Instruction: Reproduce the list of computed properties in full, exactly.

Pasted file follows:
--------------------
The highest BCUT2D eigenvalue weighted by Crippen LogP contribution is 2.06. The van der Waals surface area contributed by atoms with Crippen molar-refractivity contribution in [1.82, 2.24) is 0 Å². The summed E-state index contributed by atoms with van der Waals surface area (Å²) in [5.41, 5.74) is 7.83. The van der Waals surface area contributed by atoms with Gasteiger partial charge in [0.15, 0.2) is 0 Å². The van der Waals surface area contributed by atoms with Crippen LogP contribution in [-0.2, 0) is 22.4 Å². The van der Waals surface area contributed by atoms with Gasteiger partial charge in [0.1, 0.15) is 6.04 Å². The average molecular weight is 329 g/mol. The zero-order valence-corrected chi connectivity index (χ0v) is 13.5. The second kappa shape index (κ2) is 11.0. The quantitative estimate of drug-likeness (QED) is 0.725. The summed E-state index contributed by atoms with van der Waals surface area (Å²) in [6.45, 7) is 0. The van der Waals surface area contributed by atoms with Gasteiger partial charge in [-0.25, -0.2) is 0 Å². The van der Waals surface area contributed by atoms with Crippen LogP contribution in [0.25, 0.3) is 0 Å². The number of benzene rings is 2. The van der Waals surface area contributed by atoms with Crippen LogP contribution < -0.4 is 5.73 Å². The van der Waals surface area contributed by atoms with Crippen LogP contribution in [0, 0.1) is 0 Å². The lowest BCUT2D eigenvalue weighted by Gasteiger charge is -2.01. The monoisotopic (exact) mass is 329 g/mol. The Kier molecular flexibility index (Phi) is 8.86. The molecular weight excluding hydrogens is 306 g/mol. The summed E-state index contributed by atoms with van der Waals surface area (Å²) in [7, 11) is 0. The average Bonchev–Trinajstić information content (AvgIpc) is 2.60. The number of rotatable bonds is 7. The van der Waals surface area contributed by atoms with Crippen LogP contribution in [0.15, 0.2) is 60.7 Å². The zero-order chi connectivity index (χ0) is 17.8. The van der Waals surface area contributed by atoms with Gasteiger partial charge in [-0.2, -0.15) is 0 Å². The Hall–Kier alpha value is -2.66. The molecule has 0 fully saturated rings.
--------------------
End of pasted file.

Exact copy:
The highest BCUT2D eigenvalue weighted by Crippen LogP contribution is 2.06. The van der Waals surface area contributed by atoms with Crippen molar-refractivity contribution in [1.82, 2.24) is 0 Å². The summed E-state index contributed by atoms with van der Waals surface area (Å²) in [5.41, 5.74) is 7.83. The van der Waals surface area contributed by atoms with Gasteiger partial charge in [0.15, 0.2) is 0 Å². The van der Waals surface area contributed by atoms with Crippen LogP contribution in [-0.2, 0) is 22.4 Å². The van der Waals surface area contributed by atoms with Gasteiger partial charge in [0.1, 0.15) is 6.04 Å². The average molecular weight is 329 g/mol. The zero-order valence-corrected chi connectivity index (χ0v) is 13.5. The second kappa shape index (κ2) is 11.0. The quantitative estimate of drug-likeness (QED) is 0.725. The summed E-state index contributed by atoms with van der Waals surface area (Å²) in [6.45, 7) is 0. The van der Waals surface area contributed by atoms with Gasteiger partial charge in [-0.25, -0.2) is 0 Å². The van der Waals surface area contributed by atoms with Crippen LogP contribution in [0.25, 0.3) is 0 Å². The number of benzene rings is 2. The van der Waals surface area contributed by atoms with Crippen LogP contribution < -0.4 is 5.73 Å². The van der Waals surface area contributed by atoms with Crippen LogP contribution in [0, 0.1) is 0 Å². The lowest BCUT2D eigenvalue weighted by Gasteiger charge is -2.01. The monoisotopic (exact) mass is 329 g/mol. The Kier molecular flexibility index (Phi) is 8.86. The molecular weight excluding hydrogens is 306 g/mol. The summed E-state index contributed by atoms with van der Waals surface area (Å²) in [7, 11) is 0. The average Bonchev–Trinajstić information content (AvgIpc) is 2.60. The number of rotatable bonds is 7. The van der Waals surface area contributed by atoms with Crippen LogP contribution in [0.15, 0.2) is 60.7 Å². The zero-order chi connectivity index (χ0) is 17.8. The van der Waals surface area contributed by atoms with Gasteiger partial charge in [-0.2, -0.15) is 0 Å². The Hall–Kier alpha value is -2.66. The molecule has 0 fully saturated rings.